Tuesday, February 07, 2006

Protesting Cartoons: Understanding The Angry Arabs Attacking Authoritarian A--holes...











Wow.

These dudes look scaaary.

I mean, reeeeally scaaary.

I mean, what the hell are they thinking going nuts over cartoons?


(...)


Here's some brief analysis:


1. Mike Luckovich said on CNN that the difference between other terrorist cartoons and this one is that the prophet Mohammed was depicted as the root cause of violence, including having a turban shaped like a bomb. Mike's done cartoons lambasting pedophile priests, but he's never shown that Jesus probably liked shagging little kids.

Here's a recent sample of his work:






2. The U.S.-supported dictatorships that run most Muslim countries are usually fairly authoritarian, after all, they're dictatorships. I just saw As'ad AbuKhalil, a poli-sci Professor at California State University, Stanislaus, say on DemocracyNOW.org that he's seen local Arab governments much more lenient on protestors as of late. They used to crack down much more harshly, after all, they're dictatorships. A people's uprising lead by radical Mullahs would be bad news for their regimes, as well as U.S. oil interests, so why are they allowing this now?

This strategy has parallel benefits for both the Arab and Western world.

First, anger towards the West (and America in particular) is at an all-time high with great reasons, and these protests allow the locals to blow-off some steam and see their government as supporting their right to defiantly defend Islam. It's a release-valve, pure and simple. As you can see on TV they often get close to destroying embassies but don't quite get to finish the job, and with local cops and soldiers drawing the line on what the protestors can do, they are certainly letting them act threatening for the cameras.

Second, in the West, these images are fantastic propaganda. With public support dwindling for the illegal wars in Afghanistan and Iraq and the torture and disappearing of Muslims around the world, the "crusade" needs a bit of a PR boost. Just as sympathy for anti-war efforts goes way-up in the mainstream media and public opinion starts to reflect this, this new "Protests Spread" story gets carried around the world with simplistic "they're violent" and "we like free speech and they don't" arguments. By focusing on the violence with hundreds of images to choose from, the media reinforce the demonization of Islam in our minds and justify present and future actions - including the need to immediately send troops to defend bases and embassies in foreign countries.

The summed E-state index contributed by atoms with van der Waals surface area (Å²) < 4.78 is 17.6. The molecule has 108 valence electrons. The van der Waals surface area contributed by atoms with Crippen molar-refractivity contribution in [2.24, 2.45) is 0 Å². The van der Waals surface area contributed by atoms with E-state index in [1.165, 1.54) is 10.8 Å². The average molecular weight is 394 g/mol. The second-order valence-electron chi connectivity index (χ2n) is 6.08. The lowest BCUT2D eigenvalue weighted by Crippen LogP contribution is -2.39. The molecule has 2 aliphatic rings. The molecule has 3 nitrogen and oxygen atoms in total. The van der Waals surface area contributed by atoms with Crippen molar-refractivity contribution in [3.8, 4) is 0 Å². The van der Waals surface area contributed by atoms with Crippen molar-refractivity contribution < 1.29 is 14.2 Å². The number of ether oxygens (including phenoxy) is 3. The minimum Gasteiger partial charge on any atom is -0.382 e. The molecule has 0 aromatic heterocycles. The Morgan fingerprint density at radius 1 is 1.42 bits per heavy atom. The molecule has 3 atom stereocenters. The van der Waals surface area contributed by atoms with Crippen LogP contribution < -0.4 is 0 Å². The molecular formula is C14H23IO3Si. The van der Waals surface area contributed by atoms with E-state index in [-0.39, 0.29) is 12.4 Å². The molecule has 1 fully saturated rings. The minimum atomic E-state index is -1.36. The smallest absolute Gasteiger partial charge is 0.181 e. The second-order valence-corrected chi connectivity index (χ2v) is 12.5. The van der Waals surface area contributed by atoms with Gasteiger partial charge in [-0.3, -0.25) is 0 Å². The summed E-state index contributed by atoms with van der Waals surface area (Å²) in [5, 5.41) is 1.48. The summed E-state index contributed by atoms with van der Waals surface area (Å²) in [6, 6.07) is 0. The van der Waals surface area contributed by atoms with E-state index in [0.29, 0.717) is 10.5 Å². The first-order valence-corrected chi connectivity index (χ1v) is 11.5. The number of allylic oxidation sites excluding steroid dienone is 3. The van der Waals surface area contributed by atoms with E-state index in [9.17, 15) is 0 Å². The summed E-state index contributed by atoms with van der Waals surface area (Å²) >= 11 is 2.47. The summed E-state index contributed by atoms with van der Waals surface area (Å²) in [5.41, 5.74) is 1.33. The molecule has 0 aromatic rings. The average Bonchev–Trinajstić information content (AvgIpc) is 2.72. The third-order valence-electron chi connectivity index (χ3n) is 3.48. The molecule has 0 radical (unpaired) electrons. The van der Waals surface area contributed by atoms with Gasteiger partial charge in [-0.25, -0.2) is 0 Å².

3. Remember "The War on Christmas"?

If you don't, FYI - it happened over Christmas.

Nobody really cared, but the Religious Right scared us into thinking this was a real "issue" thanks to a willing and complicit media. It was utter nonsense, and yet, it sure got a hell of a lot of airtime. Why the hell would so many "responsible" and "respected" media organizations take a story like "The War on Christmas" seriously?

I'll ignore that question for now. I'm sure you've got answers.

What matters is that they did.

They gave the story undeserved weighting and integrity based on our perception of the mass-media's ability to define what is important to us.

(Remember "bird-flu"?)